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December 16, 2016
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December 10, 2004
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September 13, 1979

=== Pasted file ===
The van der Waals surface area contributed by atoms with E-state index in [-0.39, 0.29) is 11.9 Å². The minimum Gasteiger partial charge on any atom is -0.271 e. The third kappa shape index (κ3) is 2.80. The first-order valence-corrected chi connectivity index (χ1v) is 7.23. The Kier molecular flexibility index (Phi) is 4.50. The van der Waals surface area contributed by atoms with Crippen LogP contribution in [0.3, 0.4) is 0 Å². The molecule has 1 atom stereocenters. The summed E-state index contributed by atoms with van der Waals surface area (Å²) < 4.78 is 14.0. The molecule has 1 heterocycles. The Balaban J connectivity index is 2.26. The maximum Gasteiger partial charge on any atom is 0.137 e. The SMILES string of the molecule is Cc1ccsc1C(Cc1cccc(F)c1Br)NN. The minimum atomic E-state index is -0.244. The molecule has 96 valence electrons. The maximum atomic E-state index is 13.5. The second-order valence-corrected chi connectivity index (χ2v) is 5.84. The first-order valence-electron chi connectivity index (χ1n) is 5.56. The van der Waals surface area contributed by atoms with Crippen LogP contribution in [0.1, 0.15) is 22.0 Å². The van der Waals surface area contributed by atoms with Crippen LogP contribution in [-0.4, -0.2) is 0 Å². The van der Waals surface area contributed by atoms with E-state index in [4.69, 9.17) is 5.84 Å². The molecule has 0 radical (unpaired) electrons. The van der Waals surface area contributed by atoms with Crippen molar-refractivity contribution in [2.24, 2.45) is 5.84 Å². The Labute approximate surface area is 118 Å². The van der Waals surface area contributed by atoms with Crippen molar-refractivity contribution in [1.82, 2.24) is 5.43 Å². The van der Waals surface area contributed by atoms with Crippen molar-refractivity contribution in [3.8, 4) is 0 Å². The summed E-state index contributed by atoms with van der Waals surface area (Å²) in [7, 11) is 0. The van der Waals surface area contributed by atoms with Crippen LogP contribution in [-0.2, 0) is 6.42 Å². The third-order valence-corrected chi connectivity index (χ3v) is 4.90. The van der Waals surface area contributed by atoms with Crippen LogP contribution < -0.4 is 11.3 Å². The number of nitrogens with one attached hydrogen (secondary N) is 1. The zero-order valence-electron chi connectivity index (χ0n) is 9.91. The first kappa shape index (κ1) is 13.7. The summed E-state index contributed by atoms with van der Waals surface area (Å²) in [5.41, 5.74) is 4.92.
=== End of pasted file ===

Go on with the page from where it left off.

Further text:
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Approved For Release 2005/01/12 : CIA-RDP88-01315R000400350087-8 ARTICLE ApPE THE WASHINGTON POST i_:?. t S Oki PACES 13 September 1979 : Lon Is Opposing SALT Pact, Chin"- 6, "'bad Faith' By Robert G. Kaiser Washington Post Staff writes .. .. Sen. Russell B. Long (.D-La.), pne-, of the most influential members of the Senate, announced yesterday that-.. he would vote against the SALT:,I]o pact, declaring that it cannot be veri fied and that Soviet combat troops in. Cuba demonstrated Soviet bad faith--.. Though Long had spoken critically- of SALT II in the past, the Carter ad-, ministration had hoped for his vote,. and most of its optimistic projections for Senate approval of the arms treaty assumed Long's eventual sup- port. Without Long, administration off! cials acknowledged last night, the. task of finding 67 senators to support SALT will be vastly more difficult. Long is presumed to carry substan- tial influence with a key bloc of , mod crate southern Democrats who remain one administration official said last night. This source said it, was especial- ly significant that Long would exploit the flap over troops in Cuba to an- nounce opposition to SALT II. Long revealed his decision in an In- terview with columnist Carl Rowan on WDVM-TV in Washington. "If I had any doubts about it [SALT II], and I didn't have much," Long told Rowan, "my doubts were removed by the last indication down there in Cuba that the Russians are not keep- ing their faith on the agreement they Long said that at the, end of the Cuban missile crisis ' In 1962, the So- viets agreed to remove their missiles from Cuba and not to station. offen- sive weapons there in the future. "I don't think the agreement contem- plated that they were going to have [combat] troops In Cuba," Long said. The Louisiana Democrat, who is chairman of the Finance Committee, also criticized the treaty. "I think we could get a better agreement," he, said. "And it appears to me this agreement is not going to prevent an arms race. It's simply going to be part of an arms race." "I don't believe the thing is verifi- able.",, hearing yesterday. The administration now considers Stone a likely "no" vote. Both Long and Stone voted for the Panama Canal treaties last year and both are running for reelection in 1980. Administration ' lobbyists reckon that without those two, they must get the votes of Lawtan Chiles (D-Fla.), plus both Alabama senators (Howell Hef- flin and Donald Stewart, both Demo- crats), Nunn and Herman Talmadge (D-Ga.), and Robert Morgan (D-N.C.). Chiles and Morgan may be inclined to back the..treaty, and the others remain undecided and skeptical. Virtually all the swing senators have continued to say they are formally undecided on the treaty. undecided on SALT. The fact that Long cited -the pres- ence of Soviet combat troops in Cuba as a reason for his decision on SALT'was particularly painful for the Carter- ad- ministration, which is both divided-'and dispirited by the flap set off byre- cent intelligence findings that a com- bat-capable Soviet brigade is in Cuba. Until this was revealed late last month, White House strategists thought their campaign for SALT.` II was going well. They felt that politi. cal momentum was building behind the treaty, and that moderate figures like Russell Long were likely to :come down in favor of it. "If there is one guy who can :put his finger up in the wind and--say. how it's blowing, Russell Long is him,Y' Long's decision to oppose SALT means, as one administration official put it last night, that "we [the admin-_ istration] can't. afford to lose too many more Democrats," and have any hope of winning the necessary two-. thirds Senate approval for the treaty. White House hopes for moderate southern suport for the treaty now- must ride on Sen. Sam Nunn (D-Ga.), who has been pressing the Carter j administration to increase defense spending significantly if it wants his vote for the, arms pact. Nunn is one of a group of senators meeting early this morning with Pres ident Carter. to urge him to spend: more for defense....Thus far, Nunn hasr; expressed dissatisfaction with the ad- ministration's plans for an expanded defense budget . Another southerner, Richard Stone. (D-Fla.), harshly criticized SALT II in a Foreign Relations Committee Approved For Release 2005/01/12: CIA-RDP88-01315R000400350087-8